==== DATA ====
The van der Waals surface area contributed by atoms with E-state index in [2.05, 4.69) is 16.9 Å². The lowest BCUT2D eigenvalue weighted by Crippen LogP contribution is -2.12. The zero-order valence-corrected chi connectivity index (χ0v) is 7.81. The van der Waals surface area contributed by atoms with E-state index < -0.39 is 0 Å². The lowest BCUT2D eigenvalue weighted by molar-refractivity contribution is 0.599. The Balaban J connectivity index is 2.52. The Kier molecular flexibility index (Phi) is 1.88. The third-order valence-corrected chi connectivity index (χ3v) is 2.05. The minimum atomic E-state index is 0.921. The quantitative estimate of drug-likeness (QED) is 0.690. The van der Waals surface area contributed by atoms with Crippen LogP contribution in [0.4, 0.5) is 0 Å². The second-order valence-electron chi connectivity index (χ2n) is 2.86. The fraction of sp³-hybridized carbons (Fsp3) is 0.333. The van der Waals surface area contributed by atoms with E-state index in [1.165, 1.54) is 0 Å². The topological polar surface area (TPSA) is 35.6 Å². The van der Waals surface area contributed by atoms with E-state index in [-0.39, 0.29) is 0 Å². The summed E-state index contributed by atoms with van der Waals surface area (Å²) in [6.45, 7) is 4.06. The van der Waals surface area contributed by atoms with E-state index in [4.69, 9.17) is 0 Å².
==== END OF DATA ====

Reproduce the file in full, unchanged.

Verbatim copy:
The van der Waals surface area contributed by atoms with E-state index in [2.05, 4.69) is 16.9 Å². The lowest BCUT2D eigenvalue weighted by Crippen LogP contribution is -2.12. The zero-order valence-corrected chi connectivity index (χ0v) is 7.81. The van der Waals surface area contributed by atoms with E-state index < -0.39 is 0 Å². The lowest BCUT2D eigenvalue weighted by molar-refractivity contribution is 0.599. The Balaban J connectivity index is 2.52. The Kier molecular flexibility index (Phi) is 1.88. The third-order valence-corrected chi connectivity index (χ3v) is 2.05. The minimum atomic E-state index is 0.921. The quantitative estimate of drug-likeness (QED) is 0.690. The van der Waals surface area contributed by atoms with Crippen LogP contribution in [0.4, 0.5) is 0 Å². The second-order valence-electron chi connectivity index (χ2n) is 2.86. The fraction of sp³-hybridized carbons (Fsp3) is 0.333. The van der Waals surface area contributed by atoms with E-state index in [1.165, 1.54) is 0 Å². The topological polar surface area (TPSA) is 35.6 Å². The van der Waals surface area contributed by atoms with E-state index in [-0.39, 0.29) is 0 Å². The summed E-state index contributed by atoms with van der Waals surface area (Å²) in [6.45, 7) is 4.06. The van der Waals surface area contributed by atoms with E-state index in [4.69, 9.17) is 0 Å².